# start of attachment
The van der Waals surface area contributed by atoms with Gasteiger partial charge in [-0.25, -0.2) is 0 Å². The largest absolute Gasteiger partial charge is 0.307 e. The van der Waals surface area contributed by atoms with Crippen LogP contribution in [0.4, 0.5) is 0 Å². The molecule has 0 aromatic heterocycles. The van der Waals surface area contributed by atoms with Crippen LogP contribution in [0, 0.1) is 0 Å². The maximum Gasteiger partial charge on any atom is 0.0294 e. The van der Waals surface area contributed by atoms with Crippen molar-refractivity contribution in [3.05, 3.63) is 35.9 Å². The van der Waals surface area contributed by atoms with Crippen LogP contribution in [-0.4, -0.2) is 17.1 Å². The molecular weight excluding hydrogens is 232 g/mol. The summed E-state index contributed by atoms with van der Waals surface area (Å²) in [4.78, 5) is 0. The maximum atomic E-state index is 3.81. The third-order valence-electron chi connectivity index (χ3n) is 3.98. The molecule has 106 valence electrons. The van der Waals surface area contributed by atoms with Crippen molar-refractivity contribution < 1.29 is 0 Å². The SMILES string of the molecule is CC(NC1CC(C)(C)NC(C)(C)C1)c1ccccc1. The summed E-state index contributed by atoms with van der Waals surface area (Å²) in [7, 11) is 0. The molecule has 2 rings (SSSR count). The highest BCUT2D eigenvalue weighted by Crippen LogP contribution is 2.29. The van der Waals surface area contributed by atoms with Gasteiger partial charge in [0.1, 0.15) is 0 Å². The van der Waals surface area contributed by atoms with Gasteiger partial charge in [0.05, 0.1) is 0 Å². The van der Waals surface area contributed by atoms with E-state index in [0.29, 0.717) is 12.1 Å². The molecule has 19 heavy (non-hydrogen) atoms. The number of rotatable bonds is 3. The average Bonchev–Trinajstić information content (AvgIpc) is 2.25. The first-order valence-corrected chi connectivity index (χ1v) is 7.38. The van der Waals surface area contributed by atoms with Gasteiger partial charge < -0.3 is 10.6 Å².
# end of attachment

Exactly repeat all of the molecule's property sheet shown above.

The van der Waals surface area contributed by atoms with Gasteiger partial charge in [-0.25, -0.2) is 0 Å². The largest absolute Gasteiger partial charge is 0.307 e. The van der Waals surface area contributed by atoms with Crippen LogP contribution in [0.4, 0.5) is 0 Å². The molecule has 0 aromatic heterocycles. The van der Waals surface area contributed by atoms with Crippen LogP contribution in [0, 0.1) is 0 Å². The maximum Gasteiger partial charge on any atom is 0.0294 e. The van der Waals surface area contributed by atoms with Crippen molar-refractivity contribution in [3.05, 3.63) is 35.9 Å². The van der Waals surface area contributed by atoms with Crippen LogP contribution in [-0.4, -0.2) is 17.1 Å². The molecular weight excluding hydrogens is 232 g/mol. The summed E-state index contributed by atoms with van der Waals surface area (Å²) in [4.78, 5) is 0. The maximum atomic E-state index is 3.81. The third-order valence-electron chi connectivity index (χ3n) is 3.98. The molecule has 106 valence electrons. The van der Waals surface area contributed by atoms with Crippen molar-refractivity contribution < 1.29 is 0 Å². The SMILES string of the molecule is CC(NC1CC(C)(C)NC(C)(C)C1)c1ccccc1. The summed E-state index contributed by atoms with van der Waals surface area (Å²) in [7, 11) is 0. The molecule has 2 rings (SSSR count). The highest BCUT2D eigenvalue weighted by Crippen LogP contribution is 2.29. The van der Waals surface area contributed by atoms with Gasteiger partial charge in [0.1, 0.15) is 0 Å². The van der Waals surface area contributed by atoms with Gasteiger partial charge in [0.05, 0.1) is 0 Å². The van der Waals surface area contributed by atoms with E-state index in [0.29, 0.717) is 12.1 Å². The molecule has 19 heavy (non-hydrogen) atoms. The number of rotatable bonds is 3. The average Bonchev–Trinajstić information content (AvgIpc) is 2.25. The first-order valence-corrected chi connectivity index (χ1v) is 7.38. The van der Waals surface area contributed by atoms with Gasteiger partial charge < -0.3 is 10.6 Å².